0.001). Traditionally trained neurology residents
scored a mean of 65.4% (SD ? 14.2) on the check-
list. Posttest scores of simulator-trained internal
medicine residents were 46% higher than scores of
traditionally trained neurology residents (p ? 0.001).
Results remained significant after controlling for age,
gender, year of training, self-confidence, and LP pro-
cedural experience (p ? 0.001). At the individual
item level, simulator-trained residents displayed sig-
nificantly higher skill on 18 of the 21 items on the
LP checklist (table 2).
Regression analysis also showed no relationship
within groups between clinical skills examination
performance and age, gender, year of training, insti-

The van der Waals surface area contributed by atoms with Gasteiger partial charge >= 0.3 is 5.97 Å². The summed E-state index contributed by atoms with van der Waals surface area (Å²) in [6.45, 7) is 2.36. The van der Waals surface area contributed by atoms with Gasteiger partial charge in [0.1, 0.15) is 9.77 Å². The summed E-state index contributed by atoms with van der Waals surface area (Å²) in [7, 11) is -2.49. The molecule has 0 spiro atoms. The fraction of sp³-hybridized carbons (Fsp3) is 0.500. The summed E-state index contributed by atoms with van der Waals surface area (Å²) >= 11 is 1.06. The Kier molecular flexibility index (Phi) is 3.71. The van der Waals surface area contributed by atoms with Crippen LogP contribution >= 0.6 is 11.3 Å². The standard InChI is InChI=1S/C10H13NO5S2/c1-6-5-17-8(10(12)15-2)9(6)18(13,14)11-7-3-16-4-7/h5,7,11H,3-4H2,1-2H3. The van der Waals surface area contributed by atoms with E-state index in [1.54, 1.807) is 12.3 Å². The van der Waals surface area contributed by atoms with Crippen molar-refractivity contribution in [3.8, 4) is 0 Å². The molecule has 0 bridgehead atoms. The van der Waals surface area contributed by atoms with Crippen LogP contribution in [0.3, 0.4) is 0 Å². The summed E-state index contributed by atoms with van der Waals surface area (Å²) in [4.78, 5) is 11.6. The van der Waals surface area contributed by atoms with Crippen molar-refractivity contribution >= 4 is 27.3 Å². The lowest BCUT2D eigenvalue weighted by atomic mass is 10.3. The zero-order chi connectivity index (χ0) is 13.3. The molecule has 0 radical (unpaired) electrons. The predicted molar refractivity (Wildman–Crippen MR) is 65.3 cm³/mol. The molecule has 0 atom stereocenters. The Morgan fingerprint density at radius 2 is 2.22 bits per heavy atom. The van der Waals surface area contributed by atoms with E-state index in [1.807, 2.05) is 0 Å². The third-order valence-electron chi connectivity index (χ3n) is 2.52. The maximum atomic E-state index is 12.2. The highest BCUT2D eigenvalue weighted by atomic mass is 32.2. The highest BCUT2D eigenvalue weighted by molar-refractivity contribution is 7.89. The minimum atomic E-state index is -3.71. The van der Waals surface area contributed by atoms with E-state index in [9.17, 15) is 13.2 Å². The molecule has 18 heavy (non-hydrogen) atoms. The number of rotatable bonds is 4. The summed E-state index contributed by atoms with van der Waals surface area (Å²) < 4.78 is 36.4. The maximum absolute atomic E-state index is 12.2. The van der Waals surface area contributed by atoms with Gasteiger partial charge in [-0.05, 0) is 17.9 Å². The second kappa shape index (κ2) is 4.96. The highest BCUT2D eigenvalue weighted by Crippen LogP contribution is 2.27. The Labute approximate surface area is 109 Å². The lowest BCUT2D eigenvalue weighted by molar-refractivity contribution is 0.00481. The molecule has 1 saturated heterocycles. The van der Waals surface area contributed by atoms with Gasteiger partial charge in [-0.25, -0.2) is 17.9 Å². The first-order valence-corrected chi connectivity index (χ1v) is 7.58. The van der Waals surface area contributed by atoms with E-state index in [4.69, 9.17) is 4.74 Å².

tution affiliation, reported self-confidence, and LP
DISCUSSION Use of SBML featuring an opportu-
nity for deliberate practice and feedback produced a
large and consistent skill improvement and almost
eliminated performance variability among residents.
By contrast, neurology residents from 3 Chicago aca-
demic institutions demonstrated poor procedural
skill despite standard residency training and substan-
tial experience with actual LPs. Surprisingly, more
than half of neurology residents did not correctly
identify the anatomic location for an LP and were
unable to list routine tests ordered on CSF. These
results illustrate the limitations of traditional clinical
training and suggest a role for simulation training
during neurology residency.
This study contributes to knowledge about proce-
dural skill acquisition among medical trainees. There
was no association between resident demographic
variables such as age, gender, institution, and year of